• An array of strings, which will run array[0] as the command and pass the rest as args

  • An array of strings except array[0] is a two-element array of strings - that will do the same as an array of strings, except the first entry is [ newArgv0Value, commandName ]. If this sounds confusing, you should avoid it.

But you can also pass an optional hash before the command. If you do, that hash will be:

  • A hash of new environment variable values; normally these will be added to the parent process’s environment to get the new child environment. But see “options” below.

And you can also pass an optional hash after the command. If you do, that hash may have different keys to do different things (documented here), including:

  • :unsetenv_others - if true, unset every environment variable you didn’t pass into the first optional hash

  • :close_others - if true, close every file descriptor except stdout, stdin or stderr that isn’t redirected

  • :chdir - a new current directory to start the process in

  • :in, :out, :err, strings, integers, Io objects or arrays - redirect file descriptors, according to a complicated scheme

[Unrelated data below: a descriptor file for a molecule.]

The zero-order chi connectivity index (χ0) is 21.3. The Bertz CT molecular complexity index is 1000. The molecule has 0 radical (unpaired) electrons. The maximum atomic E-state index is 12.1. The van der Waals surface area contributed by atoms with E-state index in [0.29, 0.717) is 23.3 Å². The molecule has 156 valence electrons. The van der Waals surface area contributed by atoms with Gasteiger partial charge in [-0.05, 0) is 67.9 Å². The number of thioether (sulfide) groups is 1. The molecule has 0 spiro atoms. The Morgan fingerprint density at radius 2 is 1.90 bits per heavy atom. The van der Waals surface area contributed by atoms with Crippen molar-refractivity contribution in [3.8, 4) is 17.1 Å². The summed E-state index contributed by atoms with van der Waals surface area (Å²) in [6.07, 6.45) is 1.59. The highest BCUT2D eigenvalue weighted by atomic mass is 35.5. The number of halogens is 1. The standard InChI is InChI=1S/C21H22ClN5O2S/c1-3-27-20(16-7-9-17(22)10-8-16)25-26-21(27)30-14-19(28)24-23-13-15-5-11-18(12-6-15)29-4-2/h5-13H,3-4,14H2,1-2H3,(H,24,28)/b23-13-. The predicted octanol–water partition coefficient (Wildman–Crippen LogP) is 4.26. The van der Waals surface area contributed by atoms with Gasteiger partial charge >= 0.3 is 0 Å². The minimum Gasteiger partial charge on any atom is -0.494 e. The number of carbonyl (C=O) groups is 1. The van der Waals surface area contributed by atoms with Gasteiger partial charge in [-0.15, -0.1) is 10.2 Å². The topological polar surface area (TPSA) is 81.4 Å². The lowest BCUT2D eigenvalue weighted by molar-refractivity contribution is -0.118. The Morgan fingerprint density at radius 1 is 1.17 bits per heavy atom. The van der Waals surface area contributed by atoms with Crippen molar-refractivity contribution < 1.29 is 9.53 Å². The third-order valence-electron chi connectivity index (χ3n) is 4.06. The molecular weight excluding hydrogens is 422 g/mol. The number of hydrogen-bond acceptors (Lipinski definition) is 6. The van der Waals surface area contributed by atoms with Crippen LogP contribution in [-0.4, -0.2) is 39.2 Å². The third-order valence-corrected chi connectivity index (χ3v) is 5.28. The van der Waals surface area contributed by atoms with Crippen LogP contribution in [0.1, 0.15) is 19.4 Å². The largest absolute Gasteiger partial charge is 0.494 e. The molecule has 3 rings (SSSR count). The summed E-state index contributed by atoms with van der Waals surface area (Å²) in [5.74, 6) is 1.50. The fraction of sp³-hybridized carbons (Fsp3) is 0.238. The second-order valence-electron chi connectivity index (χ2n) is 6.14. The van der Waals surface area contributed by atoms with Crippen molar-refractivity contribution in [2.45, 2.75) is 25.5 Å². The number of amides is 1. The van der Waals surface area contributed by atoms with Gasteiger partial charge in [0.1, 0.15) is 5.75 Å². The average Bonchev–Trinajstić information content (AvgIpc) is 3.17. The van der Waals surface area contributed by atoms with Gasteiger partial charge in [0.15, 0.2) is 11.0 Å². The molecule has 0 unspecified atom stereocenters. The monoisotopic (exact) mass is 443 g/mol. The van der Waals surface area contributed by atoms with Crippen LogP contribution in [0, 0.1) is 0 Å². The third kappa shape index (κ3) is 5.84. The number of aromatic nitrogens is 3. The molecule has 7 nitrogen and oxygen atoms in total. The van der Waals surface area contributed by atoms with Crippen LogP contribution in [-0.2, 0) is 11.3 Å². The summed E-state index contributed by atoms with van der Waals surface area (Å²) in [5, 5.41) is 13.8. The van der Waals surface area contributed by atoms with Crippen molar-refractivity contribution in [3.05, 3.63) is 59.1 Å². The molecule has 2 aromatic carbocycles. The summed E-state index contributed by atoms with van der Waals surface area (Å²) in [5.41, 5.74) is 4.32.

I won’t go through all the options because there are a lot of them, mostly symbols like the first three above.

But that last one looks promising. How would we do the redirect we want to /dev/null to throw away that output?

In this case, we want to redirect stderr and stdout both to /dev/null. Here’s one way to do that:

def url_available?
  system(["curl", @url], 1 => [:child, 2], 2 => "/dev/null") # This works too

That means to redirect the child’s stdout (file descriptor 1) to its own stderr, and direct its stderr to (the file, which will be opened) /dev/null. Which is exactly what we want to do, but also a slightly awkward syntax for it. However, it guarantees that we won’t run an extra shell, and we won’t have to turn the arguments into a string and re-parse them, and we won’t have to worry about escaping the strings for a shell.

Once more, to see documentation for all the bits and bobs that system (and related calls like Kernel#spawn) can accept, here it is.

Here are more examples of system’s “fold-out” syntax with various pieces added:

# Examples
system({'RAILS\_ENV' => 'profile'}, "rails server") # Set an env var first
system(["rails", "server"], pgroup: true) # Run server in a new process group
system("ls *", 2 => [:child, 1]) # runs sh -c "ls *" with stderr and stdout merged
system("ls *", 2 => :close) # runs sh -c "ls *" with stderr closed


Okay, so what’s the takeaway? Several come to mind:

  • /bin/sh is different on Mac (where it’s bash) and Linux (where it’s simpler and smaller)

  • It’s easy to use incompatible shell commands, and hard to test cross-platform

  • Ruby has a lot of shell-like functionality built into Kernel#system and similar calls - use it

  • By doing a bit of the shell’s work yourself (command parsing, redirects) you can save confusion and incompatibility

And that’s all I have for today.